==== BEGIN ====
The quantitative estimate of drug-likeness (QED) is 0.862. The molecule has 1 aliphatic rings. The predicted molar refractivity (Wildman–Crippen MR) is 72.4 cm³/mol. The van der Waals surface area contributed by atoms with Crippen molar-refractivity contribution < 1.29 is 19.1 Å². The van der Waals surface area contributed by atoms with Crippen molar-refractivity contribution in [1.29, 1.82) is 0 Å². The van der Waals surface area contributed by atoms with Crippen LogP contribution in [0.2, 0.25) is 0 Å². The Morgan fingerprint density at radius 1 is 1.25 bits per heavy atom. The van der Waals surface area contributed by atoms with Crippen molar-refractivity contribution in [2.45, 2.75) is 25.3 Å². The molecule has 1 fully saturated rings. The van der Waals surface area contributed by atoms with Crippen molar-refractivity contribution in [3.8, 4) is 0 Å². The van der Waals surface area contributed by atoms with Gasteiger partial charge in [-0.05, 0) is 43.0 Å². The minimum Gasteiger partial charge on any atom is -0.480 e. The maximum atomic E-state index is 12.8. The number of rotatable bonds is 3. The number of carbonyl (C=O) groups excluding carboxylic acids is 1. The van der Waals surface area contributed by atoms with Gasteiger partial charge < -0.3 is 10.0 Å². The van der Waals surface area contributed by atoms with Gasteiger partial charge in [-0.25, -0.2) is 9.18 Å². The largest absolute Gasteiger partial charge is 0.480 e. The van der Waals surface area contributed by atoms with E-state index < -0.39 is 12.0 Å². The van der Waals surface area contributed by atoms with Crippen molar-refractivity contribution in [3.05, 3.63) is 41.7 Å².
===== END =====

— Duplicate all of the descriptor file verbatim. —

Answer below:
The quantitative estimate of drug-likeness (QED) is 0.862. The molecule has 1 aliphatic rings. The predicted molar refractivity (Wildman–Crippen MR) is 72.4 cm³/mol. The van der Waals surface area contributed by atoms with Crippen molar-refractivity contribution < 1.29 is 19.1 Å². The van der Waals surface area contributed by atoms with Crippen molar-refractivity contribution in [1.29, 1.82) is 0 Å². The van der Waals surface area contributed by atoms with Crippen LogP contribution in [0.2, 0.25) is 0 Å². The Morgan fingerprint density at radius 1 is 1.25 bits per heavy atom. The van der Waals surface area contributed by atoms with Crippen molar-refractivity contribution in [2.45, 2.75) is 25.3 Å². The molecule has 1 fully saturated rings. The van der Waals surface area contributed by atoms with Crippen molar-refractivity contribution in [3.8, 4) is 0 Å². The van der Waals surface area contributed by atoms with Gasteiger partial charge in [-0.05, 0) is 43.0 Å². The minimum Gasteiger partial charge on any atom is -0.480 e. The maximum atomic E-state index is 12.8. The number of rotatable bonds is 3. The number of carbonyl (C=O) groups excluding carboxylic acids is 1. The van der Waals surface area contributed by atoms with Gasteiger partial charge < -0.3 is 10.0 Å². The van der Waals surface area contributed by atoms with Gasteiger partial charge in [-0.25, -0.2) is 9.18 Å². The largest absolute Gasteiger partial charge is 0.480 e. The van der Waals surface area contributed by atoms with E-state index < -0.39 is 12.0 Å². The van der Waals surface area contributed by atoms with Crippen molar-refractivity contribution in [3.05, 3.63) is 41.7 Å².